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Pistol

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Everything posted by Pistol

  1. @Conrad_hemsley - I am so sorry that you are in such bad shape. Please know that there are many other meds and treatments available. First of all - you should see an autonomic specialist ASAP ( if you do not already have one ). Second - inactivity will worsen all of these symptoms. There are many exercises you can do lying down and also sitting up. Getting moving and standing up - even for short periods - is essential in regaining even a bit of control. PT can be extremely helpful for deconditioning - ask your doctor to refer you to a licensed physical therapist. If you are unable to travel to one they do come to the home if you are housebound, just check with your insurance. -- If Propanolol is the only med you are taking it may not be the right one. You will need to make your prescribing physician aware so he will be able to review your situation and prescribe other meds if indicated. There are many other meds that have been proven to be effective but there is not ONE that helps for everyone. It takes a lot of trial-and-error to determine what helps you. --- Are you drinking fluids? Are you using compression garments to help you being able to tolerate being upright? The longer you stay down the harder it is to tolerate the upright posture - or any exercise for that matter. Please onform you physician of your situation so that he can help you find more effective treatment. BE WELL!
  2. So sorry @Womble that you have been having bad luck and that you have so much on your shoulders. I can totally see your concern! Good idea to also check with your cardiologist since he aslo knows your specific situation. Best of luck and please keep us posted how things go!
  3. Although I had symptoms since childhood - including fainting - I did not get seriously ill until my early 40's. Thinking back I had my daughter in 2004 and had problems since then but I compensated for them. In 2009 I was suddenly full-blown Potsie. The connection to delivery ( C-section ad epidural ) came only much later.
  4. Hello @Womble - I would call your pharmacist and ask this question prior to starting the med. But I would like to make you aware that these types of medications are very effective for the treatment of POTS - I myself take Escitalopram and have no side effects despite taking several cardiac meds . Also - internal excitement and anxiety can contribute to arrhythmias and ectopic beats, so if the medication helps you might find relief of those symptoms. If your pharmacist does not see any contra-indications with your Ivabradine I would give it a shot. I also have been very hesitant to try new meds due to worries about side effects or being incompatible with my other meds but in the end nothing bad ever happened, and had I not tried them I would not be much more controlled today. Is there a risk with trying new meds? - definitely. But you won't know until you take them. I have come to trust my doctors and since your GP and counselor agree ( and checked contraindications ) I think it should be safe to follow their advice.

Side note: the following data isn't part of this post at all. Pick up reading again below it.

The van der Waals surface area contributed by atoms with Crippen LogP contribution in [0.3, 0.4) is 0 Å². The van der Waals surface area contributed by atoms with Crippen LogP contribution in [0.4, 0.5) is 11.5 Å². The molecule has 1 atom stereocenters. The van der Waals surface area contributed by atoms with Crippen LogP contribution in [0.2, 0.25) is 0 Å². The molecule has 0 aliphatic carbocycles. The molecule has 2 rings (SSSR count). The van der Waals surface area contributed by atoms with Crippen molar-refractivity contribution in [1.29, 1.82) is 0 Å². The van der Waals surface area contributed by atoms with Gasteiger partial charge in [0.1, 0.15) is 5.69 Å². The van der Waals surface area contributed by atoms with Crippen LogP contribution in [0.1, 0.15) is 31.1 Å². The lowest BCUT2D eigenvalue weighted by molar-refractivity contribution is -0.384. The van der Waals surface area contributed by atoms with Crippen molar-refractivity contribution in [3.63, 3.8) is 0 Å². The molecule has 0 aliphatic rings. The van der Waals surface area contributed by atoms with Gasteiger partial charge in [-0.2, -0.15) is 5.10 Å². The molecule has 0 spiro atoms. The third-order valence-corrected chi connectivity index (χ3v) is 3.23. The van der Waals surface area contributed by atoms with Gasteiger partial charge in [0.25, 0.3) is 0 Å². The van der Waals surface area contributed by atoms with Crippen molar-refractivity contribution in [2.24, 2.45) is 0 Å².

5. Hello @Christinvme - welcome to this forum!!! Although I am sorry that you have to be here due to symptoms!!! - I too get the visual symptoms you describe - floaters, blurred vision and the appearance of objects moving in the corner of my visual field. I was told that this MIGHT be due to the BP changes causing less circulation to the brain. Not sure if this is what is happening with you but this was one explanation they decided on with me.
  6. Dear @Lavender90 - I am not able to answer your question but I noted that some of your symptoms ( especially flushing ) in addition to the POTS could be related to MCAS. Have you been checked for this? It is a blood and urine test and is usually done by an allergist.
  7. @toomanyproblems - I think you lost me there!! I need to keep reading your info to understand it all. So - do you mean that a low RBC count but a high MCV ( and slightly high MCHC ) does not have an impact on the "viscosity" ( for lack of better words ) of the blood?
  8. I have seen both cardiologists and neurologists, even a neurologist within a major autonomic clinic. They all missed my diagnosis of hyper-POTS because they only were looking for the typical, most common POTS problems that they were familiar with. Once I did not present the typical picture of POTS they dismissed my - severe - symptoms as something else. In other words: they put a big red bow on me and sent me back to my PCP. Did not want to touch it. But I see more and more progress in the medical community's willingness to accept POTS - a lot of this is because it now gets taught in medical schools, so younger physicians are more likely to recognize POTS. My sister in Germany - who also has my type of POTS - saw several supposedly autonomic specialists and was dismissed by all of them. Then she moved and needed to find a new PCP and - boom! Jackpot!!! He is a young PCP but so open to and willing to learn about POTS that it was like a true miracle to her. Today she is on many of the treatments that I was ordered because he was willing to try them and she is greatly improved. So - you are right, cardiologists may not be the best type of physicians but neither are neurologists, necessarily. It is a open-minded and compassionate physician able to see the whole body-mind-spirit connection of a patient that will be most helpful to POTS patients, no matter what field of expertise he practices.